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What is strategy?

Updated: Oct 10, 2023

'Would you tell me, please, which way I ought to go from here?'

If there was one lecture at university that impacted my professional path more than any other, it was Mark de Rond’s very first ‘Introduction to Strategy’ at the Judge Business School. He posed the question ‘What is Strategy?’ to the assembled students, and received a few volunteered answers, which were all in the right postcode but didn’t quite seem to nail it.

He then put a cartoon on the screen, an excerpt from Lewis Carroll’s Alice in Wonderland. In the picture, Alice is attempting to find her way home when she is met by the magical Cheshire Cat, and asks him ‘Would you tell me, please, which way I ought to go from here?’, to which the Cheshire Cat answers, ‘That depends a good deal on where you want to get to’.

What is strategy?

Professor de Rond argued that at its essence, business strategy is the answer to these two questions: where are you trying to get to, and how are you going to get there. This definition has stayed with me, and has shaped every strategy consulting project, strategic review, and investment case I’ve worked on since. I am drawn to its simplicity and obvious common-sense qualities. In a sea of buzzwords and stilted AI-generated content, this short passage from Lewis Carroll could well be one of the best (unintentional) pieces of business writing.

The question ‘what is strategy?’ is one that is worth revisiting if your business is about to start a business planning process, or if you are developing a value creation plan. A strategy is not the set of detailed initiatives you will no doubt come up with, nor is it a financial model with its underlying assumptions. It is a set of choices, revisited periodically, that should shape every aspect of how a business operates and how it is structured.

Where to play and how to win?

I think Alice’s question maps directly onto my favourite language for framing strategy development - ‘where to play and how to win’. This originates from the work of Michael Porter on the theory of Competitive Strategy – that to succeed a business must deliberately chose a different set of activities (to competitors) to deliver a unique mix of value to customers.

Using this approach to setting business strategy entails making two types of choices:

  1. The proposition of a business – such as the markets and customers a business will serve, the products & services it will provide, how it will charge for these services, and how it will grow (for example undertaking M&A and/or focusing on organic growth); and

  2. The advantages a business has or can build vs its competitors that will allow it to ‘win’ – such as unique intellectual property, access to the best talent, sourcing advantages, a superior brand or reputation, and operational excellence.

Of course - these choices are not made in isolation; you should logically choose to play where you have at least some chance of ‘winning’. To quote Michael Porter, ‘the essence of strategy is choosing what not to do’. This is a helpful way to ensure a ‘tight’ definition of the market you are trying to serve, which in turn can lead to real clarity on your sources of competitive advantage. Most of world’s largest companies today started out just trying to serve one market where they built a clear competitive advantage (Amazon > books, Google > search, Microsoft > PC operating system).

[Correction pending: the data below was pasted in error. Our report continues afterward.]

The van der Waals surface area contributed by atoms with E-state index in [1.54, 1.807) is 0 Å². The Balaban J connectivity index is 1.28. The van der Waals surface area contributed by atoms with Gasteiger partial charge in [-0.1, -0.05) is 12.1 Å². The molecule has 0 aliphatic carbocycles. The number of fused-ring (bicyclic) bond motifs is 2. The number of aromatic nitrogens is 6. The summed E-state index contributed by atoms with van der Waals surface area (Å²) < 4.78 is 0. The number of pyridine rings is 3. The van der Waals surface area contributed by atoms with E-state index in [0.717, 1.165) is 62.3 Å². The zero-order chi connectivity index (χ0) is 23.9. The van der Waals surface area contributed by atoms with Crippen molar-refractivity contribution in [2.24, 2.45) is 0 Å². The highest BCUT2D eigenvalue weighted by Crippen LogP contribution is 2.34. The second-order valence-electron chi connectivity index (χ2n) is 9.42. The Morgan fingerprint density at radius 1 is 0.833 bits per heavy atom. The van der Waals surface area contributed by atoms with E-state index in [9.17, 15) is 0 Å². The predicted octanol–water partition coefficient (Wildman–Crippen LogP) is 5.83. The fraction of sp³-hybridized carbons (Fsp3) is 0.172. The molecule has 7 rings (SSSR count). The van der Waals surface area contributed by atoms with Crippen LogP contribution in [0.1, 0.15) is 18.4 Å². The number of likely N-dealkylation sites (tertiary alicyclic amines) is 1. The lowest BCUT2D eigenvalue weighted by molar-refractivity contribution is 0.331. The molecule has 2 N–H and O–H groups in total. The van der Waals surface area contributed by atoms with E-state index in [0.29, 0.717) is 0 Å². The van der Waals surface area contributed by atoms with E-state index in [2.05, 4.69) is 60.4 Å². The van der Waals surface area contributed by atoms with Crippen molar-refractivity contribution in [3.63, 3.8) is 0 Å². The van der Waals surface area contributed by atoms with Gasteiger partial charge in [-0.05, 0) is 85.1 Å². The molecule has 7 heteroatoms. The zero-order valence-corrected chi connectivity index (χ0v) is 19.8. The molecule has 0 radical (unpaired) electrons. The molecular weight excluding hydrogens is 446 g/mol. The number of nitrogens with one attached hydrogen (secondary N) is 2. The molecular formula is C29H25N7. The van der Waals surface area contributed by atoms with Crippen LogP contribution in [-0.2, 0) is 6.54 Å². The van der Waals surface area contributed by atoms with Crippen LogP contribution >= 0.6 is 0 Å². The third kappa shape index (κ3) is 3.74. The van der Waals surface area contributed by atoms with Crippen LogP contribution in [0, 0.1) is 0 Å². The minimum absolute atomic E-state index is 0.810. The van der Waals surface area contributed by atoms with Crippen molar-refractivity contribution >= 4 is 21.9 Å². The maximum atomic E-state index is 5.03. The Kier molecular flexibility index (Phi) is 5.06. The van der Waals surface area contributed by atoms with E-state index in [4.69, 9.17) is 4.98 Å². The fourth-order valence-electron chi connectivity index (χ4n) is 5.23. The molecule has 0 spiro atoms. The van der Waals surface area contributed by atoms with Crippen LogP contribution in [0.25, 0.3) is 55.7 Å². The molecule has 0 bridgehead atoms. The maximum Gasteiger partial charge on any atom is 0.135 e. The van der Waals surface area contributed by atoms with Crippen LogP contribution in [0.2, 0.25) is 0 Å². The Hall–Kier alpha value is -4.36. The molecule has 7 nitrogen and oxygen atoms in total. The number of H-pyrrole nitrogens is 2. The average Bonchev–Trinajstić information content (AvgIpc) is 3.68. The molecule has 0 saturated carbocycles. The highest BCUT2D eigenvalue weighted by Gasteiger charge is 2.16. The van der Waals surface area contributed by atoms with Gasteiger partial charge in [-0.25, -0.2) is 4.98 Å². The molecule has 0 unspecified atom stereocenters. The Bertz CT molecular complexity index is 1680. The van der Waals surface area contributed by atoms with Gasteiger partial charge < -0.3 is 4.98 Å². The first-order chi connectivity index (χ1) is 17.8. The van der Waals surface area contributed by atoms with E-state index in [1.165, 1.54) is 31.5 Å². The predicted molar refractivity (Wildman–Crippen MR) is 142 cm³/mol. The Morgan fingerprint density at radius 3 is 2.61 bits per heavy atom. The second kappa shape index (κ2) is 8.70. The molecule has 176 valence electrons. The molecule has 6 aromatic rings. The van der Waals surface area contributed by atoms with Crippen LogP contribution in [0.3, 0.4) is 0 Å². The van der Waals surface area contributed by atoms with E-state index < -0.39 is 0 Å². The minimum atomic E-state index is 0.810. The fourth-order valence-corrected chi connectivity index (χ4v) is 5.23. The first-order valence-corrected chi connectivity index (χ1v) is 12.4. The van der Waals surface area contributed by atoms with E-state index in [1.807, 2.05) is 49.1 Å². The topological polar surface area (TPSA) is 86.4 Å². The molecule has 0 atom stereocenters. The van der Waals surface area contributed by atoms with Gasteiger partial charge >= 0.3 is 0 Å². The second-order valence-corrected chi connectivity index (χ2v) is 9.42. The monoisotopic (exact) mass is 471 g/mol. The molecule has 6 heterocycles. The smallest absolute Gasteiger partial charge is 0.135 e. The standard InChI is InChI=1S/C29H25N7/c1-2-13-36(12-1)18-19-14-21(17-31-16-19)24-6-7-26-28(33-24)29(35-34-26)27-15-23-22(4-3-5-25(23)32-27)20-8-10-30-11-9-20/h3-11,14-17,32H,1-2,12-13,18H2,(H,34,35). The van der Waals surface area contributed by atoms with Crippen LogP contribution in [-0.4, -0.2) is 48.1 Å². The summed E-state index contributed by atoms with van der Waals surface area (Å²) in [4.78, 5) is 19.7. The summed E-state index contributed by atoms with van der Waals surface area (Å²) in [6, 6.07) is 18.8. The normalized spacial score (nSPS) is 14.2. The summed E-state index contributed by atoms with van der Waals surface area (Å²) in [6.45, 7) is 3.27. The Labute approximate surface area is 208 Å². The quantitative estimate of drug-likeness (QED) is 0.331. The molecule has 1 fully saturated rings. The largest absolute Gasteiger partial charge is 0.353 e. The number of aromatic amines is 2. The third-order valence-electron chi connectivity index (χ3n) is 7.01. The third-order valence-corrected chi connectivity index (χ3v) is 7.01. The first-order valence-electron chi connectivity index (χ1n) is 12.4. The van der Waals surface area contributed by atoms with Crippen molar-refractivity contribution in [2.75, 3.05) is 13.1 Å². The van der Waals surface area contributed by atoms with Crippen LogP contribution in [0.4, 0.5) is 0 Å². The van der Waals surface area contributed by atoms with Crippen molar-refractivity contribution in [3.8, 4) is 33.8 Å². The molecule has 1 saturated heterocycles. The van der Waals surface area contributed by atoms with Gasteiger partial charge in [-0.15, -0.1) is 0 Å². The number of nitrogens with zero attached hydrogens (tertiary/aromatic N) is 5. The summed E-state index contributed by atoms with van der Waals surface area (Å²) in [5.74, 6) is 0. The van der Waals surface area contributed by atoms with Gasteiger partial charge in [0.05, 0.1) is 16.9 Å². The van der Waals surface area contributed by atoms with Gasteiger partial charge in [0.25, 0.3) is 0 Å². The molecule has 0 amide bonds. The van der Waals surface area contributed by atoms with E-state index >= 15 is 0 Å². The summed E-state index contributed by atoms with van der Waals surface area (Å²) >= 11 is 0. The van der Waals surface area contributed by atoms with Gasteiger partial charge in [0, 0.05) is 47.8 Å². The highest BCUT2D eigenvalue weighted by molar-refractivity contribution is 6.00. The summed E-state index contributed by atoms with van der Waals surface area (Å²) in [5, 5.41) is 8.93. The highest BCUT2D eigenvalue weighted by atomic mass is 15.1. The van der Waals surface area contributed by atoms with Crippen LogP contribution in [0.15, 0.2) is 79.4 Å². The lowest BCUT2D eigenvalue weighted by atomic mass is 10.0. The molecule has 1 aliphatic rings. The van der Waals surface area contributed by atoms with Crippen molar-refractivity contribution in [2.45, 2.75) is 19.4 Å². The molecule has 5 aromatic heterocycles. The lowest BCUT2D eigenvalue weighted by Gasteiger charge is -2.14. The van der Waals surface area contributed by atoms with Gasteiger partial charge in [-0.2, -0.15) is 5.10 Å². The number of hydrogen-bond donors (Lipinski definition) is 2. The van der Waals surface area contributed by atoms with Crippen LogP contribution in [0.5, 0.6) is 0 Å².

There are some common traps to avoid with this approach to strategy as well. There are many examples where businesses have assumed that the advantages that allowed to win in their existing markets would be the same in a new market, most commonly when expanding into a new geography for example Tesco in US, BestBuy in the UK, or Starbucks in Australia.

What does it mean to ‘win’ in strategy?

The definition of ‘winning’ will be different for each business and is dependent on the timeframe we are considering. Some common factors that I think define ‘winning':

  1. Gaining market share / growing faster than market – the clearest sign that a business has some form of competitive advantage.

  2. Top quartile profitability among a set of relevant competitors – to prove that a business is not ‘buying’ market share growth and that growth is sustainable.

  3. Clear path for future growth – current success is not just a ‘flash in the pan’.

  4. Meeting the needs of different groups of stakeholders: shareholders, customers, employees, community.

If you can demonstrate success in these areas, then it is safe to say you are probably ‘winning’ and that any investors will be happy!

So if you are about to start a strategic planning process, develop a value creation plan or start a strategy consulting project – take a lead from Alice in Wonderland and ask 'would you tell me, please, which way I ought to go from here'.

If you’d like to discuss how you can create a strategic plan for your business, please Contact Me.

All views expressed in this post are the author's own and should not be relied upon for any reason. Clearly.



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